Browsing named entities in The Daily Dispatch: April 9, 1861., [Electronic resource]. You can also browse the collection for Robert L. Montague or search for Robert L. Montague in all documents.

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n"--Messrs. Chand, ler, Segar and Botts. He then read a dispatch just received from Washington, in these words': "All Southern men, and many others in Washington, consider war imminent. The only question is where the blow shall fall." Mr. Carlile replied, relieving himself from any charge that he had a special purpose to conceal any portion of the dispatch. He did not believe there was any truth in it. Brief speeches were made by Messrs. Baylor of Augusta, and Hall of Wetzel--Mr. Montague having meantime raised a point of order as to the debate now going on, which the Chair overruled. Mr. Carter, of Loudoun, said he was authorized to state that there was no truth in the report recently alluded to here, of a correspondence between the Governor of this Commonwealth and the President. He then moved an adjournment, but withdrew it at the request of Mr. Macfarland, who desired to make a correction of the journal. The motion to adjourn was renewed by Mr. Macfarland, a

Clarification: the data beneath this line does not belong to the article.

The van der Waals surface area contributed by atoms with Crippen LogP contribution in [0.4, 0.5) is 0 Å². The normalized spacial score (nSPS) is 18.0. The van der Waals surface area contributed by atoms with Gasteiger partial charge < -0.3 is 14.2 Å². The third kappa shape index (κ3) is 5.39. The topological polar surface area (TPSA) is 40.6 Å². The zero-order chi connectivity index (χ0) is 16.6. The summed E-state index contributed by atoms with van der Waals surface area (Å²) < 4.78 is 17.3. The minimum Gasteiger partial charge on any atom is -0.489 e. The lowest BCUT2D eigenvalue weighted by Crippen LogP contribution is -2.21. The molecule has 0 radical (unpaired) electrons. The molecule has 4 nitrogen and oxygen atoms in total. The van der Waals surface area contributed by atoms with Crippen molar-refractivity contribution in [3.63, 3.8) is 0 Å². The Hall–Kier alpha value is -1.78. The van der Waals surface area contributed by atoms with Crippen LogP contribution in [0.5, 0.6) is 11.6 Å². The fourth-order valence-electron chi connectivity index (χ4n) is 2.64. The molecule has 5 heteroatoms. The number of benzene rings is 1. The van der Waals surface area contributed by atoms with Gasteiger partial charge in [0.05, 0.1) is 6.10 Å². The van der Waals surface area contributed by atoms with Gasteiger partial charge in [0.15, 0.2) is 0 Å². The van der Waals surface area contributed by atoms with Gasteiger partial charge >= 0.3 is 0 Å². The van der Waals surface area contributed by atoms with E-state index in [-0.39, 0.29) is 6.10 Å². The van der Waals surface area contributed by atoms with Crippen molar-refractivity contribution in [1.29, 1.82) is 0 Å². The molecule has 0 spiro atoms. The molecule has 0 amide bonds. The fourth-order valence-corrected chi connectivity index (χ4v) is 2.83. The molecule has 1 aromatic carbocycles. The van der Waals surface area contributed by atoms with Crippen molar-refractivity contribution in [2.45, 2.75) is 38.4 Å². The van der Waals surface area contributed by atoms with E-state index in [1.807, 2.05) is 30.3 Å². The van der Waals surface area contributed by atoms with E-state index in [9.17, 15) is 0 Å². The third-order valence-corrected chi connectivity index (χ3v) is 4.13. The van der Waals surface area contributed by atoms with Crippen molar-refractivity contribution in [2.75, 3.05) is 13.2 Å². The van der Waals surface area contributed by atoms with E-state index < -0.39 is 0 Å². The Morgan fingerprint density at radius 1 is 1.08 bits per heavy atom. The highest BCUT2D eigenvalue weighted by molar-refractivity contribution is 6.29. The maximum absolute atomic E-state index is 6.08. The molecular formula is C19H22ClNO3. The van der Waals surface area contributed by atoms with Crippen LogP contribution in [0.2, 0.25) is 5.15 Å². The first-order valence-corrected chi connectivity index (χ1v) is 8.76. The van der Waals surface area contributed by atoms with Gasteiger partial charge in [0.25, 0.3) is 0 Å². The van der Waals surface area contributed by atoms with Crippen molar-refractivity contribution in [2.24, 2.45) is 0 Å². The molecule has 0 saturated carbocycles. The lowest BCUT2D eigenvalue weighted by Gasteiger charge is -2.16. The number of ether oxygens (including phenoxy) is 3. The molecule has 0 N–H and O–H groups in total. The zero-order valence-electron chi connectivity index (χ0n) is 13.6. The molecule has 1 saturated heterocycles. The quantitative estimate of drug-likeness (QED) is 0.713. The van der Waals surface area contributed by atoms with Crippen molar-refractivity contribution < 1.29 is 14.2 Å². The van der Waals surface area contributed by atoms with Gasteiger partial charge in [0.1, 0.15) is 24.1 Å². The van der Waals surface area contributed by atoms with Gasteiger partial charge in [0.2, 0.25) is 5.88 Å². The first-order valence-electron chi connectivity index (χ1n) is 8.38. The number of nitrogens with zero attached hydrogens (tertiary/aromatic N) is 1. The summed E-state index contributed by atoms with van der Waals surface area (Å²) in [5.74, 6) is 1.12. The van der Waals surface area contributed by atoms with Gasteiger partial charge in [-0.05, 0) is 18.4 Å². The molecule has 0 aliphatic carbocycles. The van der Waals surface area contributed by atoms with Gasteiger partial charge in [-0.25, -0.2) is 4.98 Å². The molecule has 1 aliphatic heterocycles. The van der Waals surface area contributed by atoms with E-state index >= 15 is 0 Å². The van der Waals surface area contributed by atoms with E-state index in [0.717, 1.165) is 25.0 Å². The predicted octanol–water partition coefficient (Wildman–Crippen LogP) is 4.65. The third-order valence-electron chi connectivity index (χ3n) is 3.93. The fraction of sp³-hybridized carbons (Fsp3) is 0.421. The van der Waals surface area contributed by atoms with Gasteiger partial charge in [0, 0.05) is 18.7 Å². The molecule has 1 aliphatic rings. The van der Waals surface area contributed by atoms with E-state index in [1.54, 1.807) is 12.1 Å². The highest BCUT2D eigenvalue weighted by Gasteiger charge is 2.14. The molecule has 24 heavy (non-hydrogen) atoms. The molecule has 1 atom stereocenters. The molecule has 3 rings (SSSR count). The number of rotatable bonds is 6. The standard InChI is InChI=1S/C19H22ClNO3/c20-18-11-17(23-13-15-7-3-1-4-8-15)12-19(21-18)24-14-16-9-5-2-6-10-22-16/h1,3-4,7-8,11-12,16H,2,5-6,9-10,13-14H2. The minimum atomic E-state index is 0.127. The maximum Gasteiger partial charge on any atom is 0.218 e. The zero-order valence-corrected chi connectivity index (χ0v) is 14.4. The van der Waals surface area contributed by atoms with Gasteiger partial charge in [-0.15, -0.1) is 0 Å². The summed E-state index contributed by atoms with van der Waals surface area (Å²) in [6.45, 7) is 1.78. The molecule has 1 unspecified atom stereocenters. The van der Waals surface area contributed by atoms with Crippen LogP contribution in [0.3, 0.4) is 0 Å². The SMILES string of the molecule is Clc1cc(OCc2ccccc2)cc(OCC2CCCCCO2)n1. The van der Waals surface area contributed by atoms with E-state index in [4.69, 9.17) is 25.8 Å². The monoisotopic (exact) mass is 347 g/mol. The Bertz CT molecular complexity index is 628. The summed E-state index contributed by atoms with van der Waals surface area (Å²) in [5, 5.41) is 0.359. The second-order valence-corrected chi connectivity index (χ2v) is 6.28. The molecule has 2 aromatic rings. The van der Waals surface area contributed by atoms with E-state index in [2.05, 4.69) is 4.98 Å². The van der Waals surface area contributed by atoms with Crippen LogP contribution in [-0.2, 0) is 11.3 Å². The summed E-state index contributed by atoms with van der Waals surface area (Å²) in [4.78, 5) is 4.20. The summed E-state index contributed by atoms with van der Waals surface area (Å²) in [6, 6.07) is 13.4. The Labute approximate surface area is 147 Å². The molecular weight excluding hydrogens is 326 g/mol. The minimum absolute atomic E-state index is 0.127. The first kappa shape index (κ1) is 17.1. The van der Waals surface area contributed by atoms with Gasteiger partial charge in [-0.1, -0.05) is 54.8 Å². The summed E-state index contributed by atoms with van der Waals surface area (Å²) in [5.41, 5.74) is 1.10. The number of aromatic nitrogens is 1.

, Hammond, Harvie, Holcombe, Hunton, Isbell, Kent, Kindred, Lawson, Leake, C. K. Mallory, Jas. B. Mallory, Marr, Miller, Montague, Morris, Morton, Neblett, Orrick, Parks, Preston, Randolph, Richardson, Robert E. Scott, Wm. C. Scott, Seawell, Sheffey,councils of the action-- Hon. A. H. H. Stuart, of the county of Augusta. Mr. Staples, of Patrick, nominated Hon. Robert L. Montague, of the county of Middlesex. Mr. Montague said there were three parties on this floor — the Secession partyMr. Montague said there were three parties on this floor — the Secession party, of which he was one; the middle party, of which the gentleman from Montgomery was a representative; and another a little lower down. A voice.--"A little higher up!" Mr. Montague.--No sir, a little lower down; the extreme Union party, to wMr. Montague.--No sir, a little lower down; the extreme Union party, to which the gentleman from Augusta belongs — and he thought that each of these parties was entitled to one of the Commissioners. For his own part, while thanking the gentleman who nominated him, he declined the mission; no power could drag him to Washi<